Hafez, Karam Mohamed (Kuwait Oil Company) | Mukherjee, Pradip Kumar (Kuwait Oil company) | Anandan, Mudavakkat (Kuwait Oil Company) | Al-Ghareeb, Aisha (Kuwait Oil company) | Zahran, Wael Abdel Alim (Kuwait Oil Company) | Saleh, Tamer (Western Geco) | Cunnell, Chris (Western Geco)
Prestack depth migration (PSDM) can provide superior seismic volumes even in areas of low relief structures. A pilot PSDM study over the Greater Burgan oilfield in Kuwait demonstrated not only the uplift versus prestack time migration (PSTM), but also pointed to areas of further improvement in the velocity model building workflow. A full field (FF) study was subsequently performed, and incorporated the lessons learned from the pilot. The main area for enhancement was the integration of geological information into the velocity model. This included near-surface velocity characterization and incorporation of existing 3D log-based velocity models into the initial PSDM model, plus implicit geological constraints during the model updating workflow.
The results were a more geologically plausible velocity model with enhanced imaging versus both the legacy PSTM and pilot PSDM volumes, establishing the FF PSDM volume as the main seismic volume for interpretation, well planning and reservoir characterization for the Greater Burgan field.
The Greater Burgan oilfield is located in southeast Kuwait and is the main production field for Kuwait Oil Company (KOC), covering an area of approximately 850 km2. The geology is well documented (Carman, 1996), and is expressed as a broad, low relief anticlinal dome draped over a basement horst structure. The primary producing reservoirs are the Cretaceous-era Wara and Burgan sands (Figure 1), which are observed as a seismically quiet section with low acoustic impedance on the well logs. Deeper targets also exist in the Jurassic limestone reservoirs (e.g., Marrat).
A 3D seismic survey was acquired in 1997-98 covering an area of 1372 km2 using parameters commonly used at that time. This covered the complete Greater Burgan oilfield. Offset and azimuth distribution was mostly restricted to the inline direction (low aspect ratio survey geometry), which, in turn, imposes limitations on the utilization of full-azimuth information in the data processing and imaging sequence.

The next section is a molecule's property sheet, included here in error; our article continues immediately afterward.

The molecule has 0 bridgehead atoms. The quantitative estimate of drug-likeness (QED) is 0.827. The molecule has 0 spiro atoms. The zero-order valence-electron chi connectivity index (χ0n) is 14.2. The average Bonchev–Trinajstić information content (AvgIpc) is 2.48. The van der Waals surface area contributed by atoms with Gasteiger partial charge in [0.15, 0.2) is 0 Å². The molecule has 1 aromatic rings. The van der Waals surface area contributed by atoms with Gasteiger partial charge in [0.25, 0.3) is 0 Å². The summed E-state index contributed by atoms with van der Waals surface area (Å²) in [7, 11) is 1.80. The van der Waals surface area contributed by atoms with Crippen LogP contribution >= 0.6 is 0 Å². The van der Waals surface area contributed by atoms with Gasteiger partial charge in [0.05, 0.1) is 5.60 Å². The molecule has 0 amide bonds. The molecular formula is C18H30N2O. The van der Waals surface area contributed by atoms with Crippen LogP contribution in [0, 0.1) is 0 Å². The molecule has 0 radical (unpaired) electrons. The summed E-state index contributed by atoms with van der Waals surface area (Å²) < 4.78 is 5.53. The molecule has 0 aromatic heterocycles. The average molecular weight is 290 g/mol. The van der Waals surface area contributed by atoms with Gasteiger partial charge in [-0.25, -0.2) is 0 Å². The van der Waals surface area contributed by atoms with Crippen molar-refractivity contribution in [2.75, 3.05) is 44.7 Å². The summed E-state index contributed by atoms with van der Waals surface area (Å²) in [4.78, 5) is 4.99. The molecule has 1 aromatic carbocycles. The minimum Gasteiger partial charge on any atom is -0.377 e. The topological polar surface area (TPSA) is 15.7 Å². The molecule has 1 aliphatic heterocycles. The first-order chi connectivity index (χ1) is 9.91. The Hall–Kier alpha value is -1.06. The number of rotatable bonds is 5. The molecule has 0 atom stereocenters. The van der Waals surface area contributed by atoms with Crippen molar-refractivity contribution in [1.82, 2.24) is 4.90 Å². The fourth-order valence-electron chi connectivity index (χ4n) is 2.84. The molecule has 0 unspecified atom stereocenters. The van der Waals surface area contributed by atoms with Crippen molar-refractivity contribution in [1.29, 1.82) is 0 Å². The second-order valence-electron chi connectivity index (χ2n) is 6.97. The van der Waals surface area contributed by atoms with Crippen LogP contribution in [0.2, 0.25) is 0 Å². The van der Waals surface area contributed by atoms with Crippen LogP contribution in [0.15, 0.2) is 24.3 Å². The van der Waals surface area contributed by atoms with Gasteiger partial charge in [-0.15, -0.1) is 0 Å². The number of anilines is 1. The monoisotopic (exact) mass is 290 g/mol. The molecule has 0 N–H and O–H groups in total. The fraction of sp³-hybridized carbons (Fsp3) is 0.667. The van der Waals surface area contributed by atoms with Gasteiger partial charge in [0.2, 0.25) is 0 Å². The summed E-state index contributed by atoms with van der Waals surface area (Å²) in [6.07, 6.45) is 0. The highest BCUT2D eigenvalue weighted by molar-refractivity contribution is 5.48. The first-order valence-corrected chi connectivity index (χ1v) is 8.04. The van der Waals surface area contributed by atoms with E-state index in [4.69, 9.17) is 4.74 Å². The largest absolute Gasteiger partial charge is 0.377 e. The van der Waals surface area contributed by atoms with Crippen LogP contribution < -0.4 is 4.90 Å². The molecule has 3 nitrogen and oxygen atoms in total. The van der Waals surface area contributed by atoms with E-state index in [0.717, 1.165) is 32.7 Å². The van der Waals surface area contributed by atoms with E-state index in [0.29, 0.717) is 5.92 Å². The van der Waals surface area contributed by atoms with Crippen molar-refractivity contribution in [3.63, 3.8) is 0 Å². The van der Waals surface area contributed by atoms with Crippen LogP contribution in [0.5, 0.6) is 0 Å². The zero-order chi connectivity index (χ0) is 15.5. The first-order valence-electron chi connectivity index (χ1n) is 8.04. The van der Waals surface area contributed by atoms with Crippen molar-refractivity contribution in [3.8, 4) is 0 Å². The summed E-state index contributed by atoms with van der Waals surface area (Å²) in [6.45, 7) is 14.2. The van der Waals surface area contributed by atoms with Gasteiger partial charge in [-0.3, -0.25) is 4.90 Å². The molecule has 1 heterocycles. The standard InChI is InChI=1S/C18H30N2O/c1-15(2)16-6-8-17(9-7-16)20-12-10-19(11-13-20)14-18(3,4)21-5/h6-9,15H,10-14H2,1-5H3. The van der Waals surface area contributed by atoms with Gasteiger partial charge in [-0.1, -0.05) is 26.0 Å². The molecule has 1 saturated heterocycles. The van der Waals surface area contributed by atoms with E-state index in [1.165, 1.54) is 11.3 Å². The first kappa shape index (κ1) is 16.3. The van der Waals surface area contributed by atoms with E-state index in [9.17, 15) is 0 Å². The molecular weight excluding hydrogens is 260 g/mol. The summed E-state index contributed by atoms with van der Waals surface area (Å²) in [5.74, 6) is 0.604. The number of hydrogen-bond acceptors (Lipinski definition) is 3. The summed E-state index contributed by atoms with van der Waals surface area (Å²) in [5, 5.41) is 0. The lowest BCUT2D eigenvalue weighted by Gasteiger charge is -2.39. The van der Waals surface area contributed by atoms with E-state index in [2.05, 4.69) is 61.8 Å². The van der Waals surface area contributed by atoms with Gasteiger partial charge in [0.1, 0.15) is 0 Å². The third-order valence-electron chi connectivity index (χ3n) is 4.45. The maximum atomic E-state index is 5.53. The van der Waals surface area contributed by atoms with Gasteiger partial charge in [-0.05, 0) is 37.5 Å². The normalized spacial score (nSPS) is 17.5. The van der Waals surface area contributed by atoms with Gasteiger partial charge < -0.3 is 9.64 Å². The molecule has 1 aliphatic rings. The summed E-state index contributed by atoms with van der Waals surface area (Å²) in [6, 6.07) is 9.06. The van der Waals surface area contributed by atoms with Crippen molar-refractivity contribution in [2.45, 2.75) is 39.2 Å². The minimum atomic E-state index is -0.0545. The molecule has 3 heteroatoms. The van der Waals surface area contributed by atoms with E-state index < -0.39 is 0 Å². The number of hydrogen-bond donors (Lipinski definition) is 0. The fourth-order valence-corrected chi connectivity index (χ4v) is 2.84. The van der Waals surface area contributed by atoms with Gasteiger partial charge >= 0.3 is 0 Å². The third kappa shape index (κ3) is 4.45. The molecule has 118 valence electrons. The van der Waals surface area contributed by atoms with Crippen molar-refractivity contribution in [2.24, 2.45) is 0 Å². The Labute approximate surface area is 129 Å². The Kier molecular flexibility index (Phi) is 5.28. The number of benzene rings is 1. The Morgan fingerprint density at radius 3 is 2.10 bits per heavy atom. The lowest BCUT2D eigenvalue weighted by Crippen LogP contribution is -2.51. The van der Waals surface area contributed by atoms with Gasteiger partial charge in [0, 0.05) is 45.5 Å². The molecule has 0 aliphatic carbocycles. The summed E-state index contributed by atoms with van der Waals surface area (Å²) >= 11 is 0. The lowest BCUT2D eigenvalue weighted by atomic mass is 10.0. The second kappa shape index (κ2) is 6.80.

In 2010-11, a small test area was selected for a 3D PSDM pilot study. The aim of the pilot was to provide improved imaging compared to recent PSTM and a better input to ongoing horizontal and multilateral well programs. Particular attention was placed on enhancing the section between the primary reservoirs, the intra-reservoir clastic sequences, and imaging the minor faults that control compartmentalization. Key challenges included the near-surface complexity, characterized by rapid vertical and lateral velocity heterogeneity down to the Rus horizon (the shallowest mapped horizon in the field, between 200 and 500 m in depth, and consisting of high-velocity anhydrites), noise and multiple contamination of the legacy seismic data set, and reliable depth control of low relief structures across the pilot area.
Turkey, Laila (KOC) | Hafez, Karam Mohamed (KOC) | Vigier, Louise (Beicip) | Chimmalgi, Vishvanath Shivappa (Kuwait Oil Company) | Dashti, Hameeda Hussain (Kuwait Oil Company) | Datta, Kalyanbrata (KOC) | Knight, Roger (KOC) | Lefebvre, Christian (Beicip-Franlab) | Bond, Deryck John (Kuwait Oil Company) | Al-qattan, Abrar (KOC) | Al-Jadi, Manayer (Kuwait Oil Company) | De Medeiros, Maitre (Beicip) | Al-Kandari, Ibrahim (Kuwait Oil Company)
A pilot water flood was carried out in the Marrat reservoir in the Magwa Field. The main aim of this pilot was to allow an assessment of the ability to sustain injection, better understand reservoir characteristics. A sector model was built to help with this task.
An evaluation of the injectivity in Magwa Marrat reservoir was performed with particular attention to studying how injectivity varied as injected water quality was changed. This was done using modified Hall Plots, injection logs, flow logs and time lapse temperature logs.
Data acquisition during the course of the pilot was used to better understand reservoir heterogeneity. This included the acquisition of pressure transient and interference data, multiple production and injection logs, temperature logging, monitoring production water chemistry, the use of tracers and a re-evaluation of the log and core data to better understand to role of fractures.
A geological model using detailed reservoir characterization and a 3D discrete fracture network model was constructed. Fracture corridors were derived from fractured lineaments interpreted from different seismic attribute maps:
A sector model of the pilot flood area was then derived and used to integrate the results of the surveillance data. The main output is to develop an understanding of the natural fracture system occurring in the different units of the Marrat reservoir and to characterize their organization and distribution. The lessons learned from this sector modeling work will then be integrated in the Marrat full field study.
The work described here shows how pilot water flood results can be used to reduce risk related to both injectivity and to reservoir heterogeneity in the secondary development of a major reservoir.